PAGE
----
Paul Wells (Maclean’s) on the reviewnot public inquiry into the N.S. mass shooting: “What’s to stop an RCMP officer from, say, retiring from the force and suddenly being institutionally out of reach of the review panel? Nothing, but thanks for asking. What’s to ensure you and I can see the testimony so we know whether it’s reflected in any final report? Nothing. There’s no provision for any public testimony, let alone for subpoena power or sworn veracity.”

Omar El Akkad (The Globe and Mail) on the federal crackdown of protests in Portland: “As expected, the release of federal pseudo-soldiers into the heart of a major U.S. city against the wishes of local officials has had the opposite of its every publicly stated intent. A protest movement that had begun to dwindle from exhaustion after two months of tear gas and mass police violence has suddenly experienced a stunning resurgence, fuelled by a new group of older, more privileged demonstrators who share a conscious or unconscious awareness that the violence the state unleashes on young Black activists, it might be more reluctant to unleash on white moms. Civil liberties groups have filed a bevy of lawsuits against the federal government, and the end result may well be a judicial reckoning with the Department of Homeland Security itself, an agency born during the post-9/11 frenzy of unchecked militarization and almost unbounded in its powers of arrest and jurisdiction.”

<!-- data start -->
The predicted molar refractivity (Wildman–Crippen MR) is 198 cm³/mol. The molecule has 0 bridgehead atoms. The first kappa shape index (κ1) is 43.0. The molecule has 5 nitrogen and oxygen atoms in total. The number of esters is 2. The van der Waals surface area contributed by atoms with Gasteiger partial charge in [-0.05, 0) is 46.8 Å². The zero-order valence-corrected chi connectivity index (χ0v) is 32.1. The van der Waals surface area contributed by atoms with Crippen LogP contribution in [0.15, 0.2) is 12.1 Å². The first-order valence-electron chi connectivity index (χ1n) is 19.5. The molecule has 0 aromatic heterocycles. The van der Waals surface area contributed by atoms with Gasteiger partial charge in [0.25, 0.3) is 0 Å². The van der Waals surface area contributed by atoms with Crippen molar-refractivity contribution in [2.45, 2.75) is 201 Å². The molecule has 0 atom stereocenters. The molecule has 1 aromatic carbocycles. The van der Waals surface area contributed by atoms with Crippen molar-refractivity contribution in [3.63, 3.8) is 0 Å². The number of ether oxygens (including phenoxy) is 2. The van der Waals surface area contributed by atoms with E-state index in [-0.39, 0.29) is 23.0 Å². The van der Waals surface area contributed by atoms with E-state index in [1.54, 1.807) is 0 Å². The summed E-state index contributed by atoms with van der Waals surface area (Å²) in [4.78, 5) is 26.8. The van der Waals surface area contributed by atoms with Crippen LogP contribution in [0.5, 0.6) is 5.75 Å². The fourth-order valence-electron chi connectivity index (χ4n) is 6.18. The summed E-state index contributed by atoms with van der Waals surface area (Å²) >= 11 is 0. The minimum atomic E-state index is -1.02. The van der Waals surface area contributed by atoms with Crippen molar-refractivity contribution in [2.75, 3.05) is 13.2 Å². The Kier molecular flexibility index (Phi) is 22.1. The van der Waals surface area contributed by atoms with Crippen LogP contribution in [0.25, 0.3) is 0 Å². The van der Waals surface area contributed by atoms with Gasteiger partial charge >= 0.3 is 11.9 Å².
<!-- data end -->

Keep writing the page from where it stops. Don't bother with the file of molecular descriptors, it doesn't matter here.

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Fariha Naqvi-Mohamed (Montreal Gazette) on mandatory mask-wearing in Quebec: “Before the pandemic, a woman wearing a niqab who entered a hospital to receive care could be asked to remove it. Now, it’s a patient without a face mask, especially one with suspected COVID-19 symptoms, who will be provided with a face mask when they enter and be asked not to remove it while interacting with any staff or in the presence of anyone else. So if a niqab-wearing woman enters a hospital now, will she be asked to remove it in the name of secularism and then be handed a face mask? Just wondering. After all, Bill 21 is still on the books.”